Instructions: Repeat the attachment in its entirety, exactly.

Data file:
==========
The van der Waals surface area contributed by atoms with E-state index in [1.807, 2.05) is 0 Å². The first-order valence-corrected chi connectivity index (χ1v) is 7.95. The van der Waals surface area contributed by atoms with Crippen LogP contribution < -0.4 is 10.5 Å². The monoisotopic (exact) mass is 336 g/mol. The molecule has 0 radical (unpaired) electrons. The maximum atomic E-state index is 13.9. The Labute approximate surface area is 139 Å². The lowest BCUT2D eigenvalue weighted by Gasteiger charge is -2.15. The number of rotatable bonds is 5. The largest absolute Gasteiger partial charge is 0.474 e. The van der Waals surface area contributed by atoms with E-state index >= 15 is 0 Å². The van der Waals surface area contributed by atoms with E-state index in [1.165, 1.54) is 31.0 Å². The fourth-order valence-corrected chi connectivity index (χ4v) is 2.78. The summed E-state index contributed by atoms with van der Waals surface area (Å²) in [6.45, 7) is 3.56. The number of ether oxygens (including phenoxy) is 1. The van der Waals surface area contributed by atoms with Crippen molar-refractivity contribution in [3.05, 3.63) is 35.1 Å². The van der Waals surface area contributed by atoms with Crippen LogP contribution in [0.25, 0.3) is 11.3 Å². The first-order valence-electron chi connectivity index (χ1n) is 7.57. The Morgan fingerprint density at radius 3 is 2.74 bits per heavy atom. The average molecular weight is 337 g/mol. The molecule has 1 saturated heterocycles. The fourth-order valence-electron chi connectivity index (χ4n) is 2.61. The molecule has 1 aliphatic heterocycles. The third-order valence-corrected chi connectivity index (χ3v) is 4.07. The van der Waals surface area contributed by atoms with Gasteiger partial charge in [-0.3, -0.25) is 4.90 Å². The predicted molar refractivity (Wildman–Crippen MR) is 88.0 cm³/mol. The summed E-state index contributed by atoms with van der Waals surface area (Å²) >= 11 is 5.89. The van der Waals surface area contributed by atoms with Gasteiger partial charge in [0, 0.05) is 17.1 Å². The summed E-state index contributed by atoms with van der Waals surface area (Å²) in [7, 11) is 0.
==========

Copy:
The van der Waals surface area contributed by atoms with E-state index in [1.807, 2.05) is 0 Å². The first-order valence-corrected chi connectivity index (χ1v) is 7.95. The van der Waals surface area contributed by atoms with Crippen LogP contribution < -0.4 is 10.5 Å². The monoisotopic (exact) mass is 336 g/mol. The molecule has 0 radical (unpaired) electrons. The maximum atomic E-state index is 13.9. The Labute approximate surface area is 139 Å². The lowest BCUT2D eigenvalue weighted by Gasteiger charge is -2.15. The number of rotatable bonds is 5. The largest absolute Gasteiger partial charge is 0.474 e. The van der Waals surface area contributed by atoms with E-state index >= 15 is 0 Å². The van der Waals surface area contributed by atoms with E-state index in [1.165, 1.54) is 31.0 Å². The fourth-order valence-corrected chi connectivity index (χ4v) is 2.78. The summed E-state index contributed by atoms with van der Waals surface area (Å²) in [6.45, 7) is 3.56. The number of ether oxygens (including phenoxy) is 1. The van der Waals surface area contributed by atoms with Crippen molar-refractivity contribution in [3.05, 3.63) is 35.1 Å². The van der Waals surface area contributed by atoms with Crippen LogP contribution in [0.25, 0.3) is 11.3 Å². The first-order valence-electron chi connectivity index (χ1n) is 7.57. The Morgan fingerprint density at radius 3 is 2.74 bits per heavy atom. The average molecular weight is 337 g/mol. The molecule has 1 saturated heterocycles. The fourth-order valence-electron chi connectivity index (χ4n) is 2.61. The molecule has 1 aliphatic heterocycles. The third-order valence-corrected chi connectivity index (χ3v) is 4.07. The van der Waals surface area contributed by atoms with Gasteiger partial charge in [-0.3, -0.25) is 4.90 Å². The predicted molar refractivity (Wildman–Crippen MR) is 88.0 cm³/mol. The summed E-state index contributed by atoms with van der Waals surface area (Å²) >= 11 is 5.89. The van der Waals surface area contributed by atoms with Gasteiger partial charge in [0, 0.05) is 17.1 Å². The summed E-state index contributed by atoms with van der Waals surface area (Å²) in [7, 11) is 0.